WASHINGTON - President Barack Obama pressed Congress Monday night to urgently approve a massive economic recovery bill, using the first prime-time news conference of his presidency to warn that a failure to act "could turn a crisis into a catastrophe."
With the nation falling deeper into a long and painful recession, Obama defended his program against Republican criticism that it is loaded with pork-barrel spending and will not create jobs.
"The plan is not perfect," the president said, addressing the nation from the East Room of the White House. "No plan is. I can't tell you for sure that everything in this plan will work exactly as we hope, but I can tell you with complete confidence that a failure to act will only deepen this crisis as well as the pain felt by millions of Americans."
Obama said his administration inherited a deficit of more than $1 trillion along with "the most profound economic emergency since the Great Depression."
"That is a deficit that could turn a crisis into a catastrophe. And I refuse to let that happen. As long as I hold this office, I will do whatever it takes to put this country back to work."
Earlier Monday, Obama traveled to Elkhart, Ind., a community reeling in job losses during the recession, to make his case. He was to visit Florida, another region smarting badly from the economic meltdown, on Tuesday.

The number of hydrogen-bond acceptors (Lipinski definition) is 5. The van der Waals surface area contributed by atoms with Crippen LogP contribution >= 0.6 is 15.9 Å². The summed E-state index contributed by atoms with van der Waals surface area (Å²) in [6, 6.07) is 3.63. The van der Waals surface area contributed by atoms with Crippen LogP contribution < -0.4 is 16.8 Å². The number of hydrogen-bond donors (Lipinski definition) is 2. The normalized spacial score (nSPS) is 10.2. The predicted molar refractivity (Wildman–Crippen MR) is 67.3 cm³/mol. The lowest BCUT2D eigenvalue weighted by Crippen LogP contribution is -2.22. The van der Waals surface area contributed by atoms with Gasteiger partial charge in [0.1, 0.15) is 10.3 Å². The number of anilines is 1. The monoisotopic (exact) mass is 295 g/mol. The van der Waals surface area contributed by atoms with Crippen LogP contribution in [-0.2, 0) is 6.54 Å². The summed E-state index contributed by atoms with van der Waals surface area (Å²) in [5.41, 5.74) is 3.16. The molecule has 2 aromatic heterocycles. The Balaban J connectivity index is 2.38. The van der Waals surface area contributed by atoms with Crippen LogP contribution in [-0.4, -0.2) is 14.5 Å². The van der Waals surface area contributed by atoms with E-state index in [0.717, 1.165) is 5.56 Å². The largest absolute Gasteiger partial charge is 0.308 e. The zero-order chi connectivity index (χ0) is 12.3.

"Doing nothing is not an option," Obama warned during a town hall meeting in Elkhart, where unemployment has passed 15 percent.
At his news conference, Obama said: "If there's anyone out there who still doesn't believe this constitutes a full-blown crisis, I suggest speaking to one of the millions of Americans whose lives have been turned upside down because they don't know where their next paycheck is coming from."
Taking questions from reporters, Obama also addressed these topics:
— Afghanistan: He said it was too early to give a timetable for withdrawal of U.S. troops from the country.
— Iran: He is "looking for openings" in the coming months to start face-to-face talks.
— Bank bailout: He was not sure if the government would need more than the remaining $350 billion of bank bailout funds to restore the ailing U.S. financial system. He said his first task would be making sure those funds were spent wisely and with transparency.